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What we rented: 2024 Mazda CX-90 PHEV Premium Plus AWD
Powertrain: 323-hp, 2.5-liter 4-cylinder hybrid engine; 8-speed automatic transmission; all-wheel drive
MSRP: $56,950
Options: Rhodium White paint, $595.
Destination fee: $1,375
Total cost: $58,920

What we rented: 2024 Mazda CX-90 Turbo S Premium Plus AWD
Powertrain: 340-hp, 3.3-liter turbocharged 6-cylinder engine; 8-speed automatic transmission; all-wheel drive
MSRP: $59,950
Options: Artisan Red paint, $595.
Destination fee: $1,375
Total cost: $61,920

The all-new 2024 Mazda CX-90 impresses with its turbocharged and plug-in hybrid powertrains, honed handling, and finely finished cabin.

Photo: John Powers/Consumer Reports

CR's Take

We love that this is a new-from-the-ground-up model, not merely a nominal freshening of the outgoing CX-9. After our time spent with the two CX-90s we rented from Mazda, we came away impressed by this new SUV’s smooth powertrain, responsive handling, and upscale interior. Mazda has elevated its three-row midsized SUV beyond most mainstream models; it more than just tipped its toes into the water of luxury models. 

Based on our initial impressions, we think it drives better than other three-row midsized SUVs, such as the Chevrolet Traverse, Honda Pilot, Hyundai Palisade, Kia Telluride, Subaru Ascent, and Toyota Highlander. And it might jump right past some premium models, such as the Acura MDX and Volvo XC90.

While the inline-six powertrain works wonderfully out on the road, we did note some low-speed hiccups. The suspension also doesn’t always handle rougher roads with aplomb. It will be interesting to see if the lower-power Turbo model that we buy deals with rolling stops any cleaner. We’ll also be looking to see if the smaller 19-inch tires that come on the midlevel Preferred Plus trim will smooth out the ride compared with the 21-inch tires fitted to the top Premium Plus versions we rented.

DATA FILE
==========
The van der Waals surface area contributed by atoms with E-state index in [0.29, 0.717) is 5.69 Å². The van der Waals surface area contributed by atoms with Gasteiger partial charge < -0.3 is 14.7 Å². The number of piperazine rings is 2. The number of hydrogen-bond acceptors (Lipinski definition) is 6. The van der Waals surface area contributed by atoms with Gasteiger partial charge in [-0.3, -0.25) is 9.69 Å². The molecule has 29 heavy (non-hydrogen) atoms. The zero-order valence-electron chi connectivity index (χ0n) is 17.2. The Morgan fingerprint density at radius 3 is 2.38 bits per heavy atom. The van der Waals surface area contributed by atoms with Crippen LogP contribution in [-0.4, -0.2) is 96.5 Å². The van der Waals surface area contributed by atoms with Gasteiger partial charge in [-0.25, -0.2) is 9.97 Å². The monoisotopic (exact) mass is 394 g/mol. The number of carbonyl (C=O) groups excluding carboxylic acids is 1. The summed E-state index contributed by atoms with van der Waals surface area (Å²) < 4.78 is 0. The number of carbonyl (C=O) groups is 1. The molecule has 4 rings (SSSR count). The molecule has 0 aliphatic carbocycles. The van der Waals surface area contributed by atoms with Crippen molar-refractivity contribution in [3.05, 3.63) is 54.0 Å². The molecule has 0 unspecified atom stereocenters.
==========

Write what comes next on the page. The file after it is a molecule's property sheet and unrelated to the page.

The soft suede on the CX-90 Premium Plus trim's dash and doors is typically reserved for vehicles costing over $100,000.

Photo: John Powers/Consumer Reports

What We Like So Far

Rear-wheel-drive platform: Even though it comes standard with all-wheel drive, the responsive and fluid way the CX-90 handles through corners proves that it was well worth the time, effort, and money to develop a rear-wheel-drive-based platform. We found it quite satisfying to drive both of the CX-90s through corners, thanks to sharp steering that delivers good feedback to the driver about tire grip and road texture. There was a bit more body roll than we expected when we pushed the pace on more challenging back roads. But the well-balanced chassis—which benefits from a nearly 50/50 front/rear weight distribution—proved to be very responsive to changes in throttle, making the vehicle feel driver-friendly.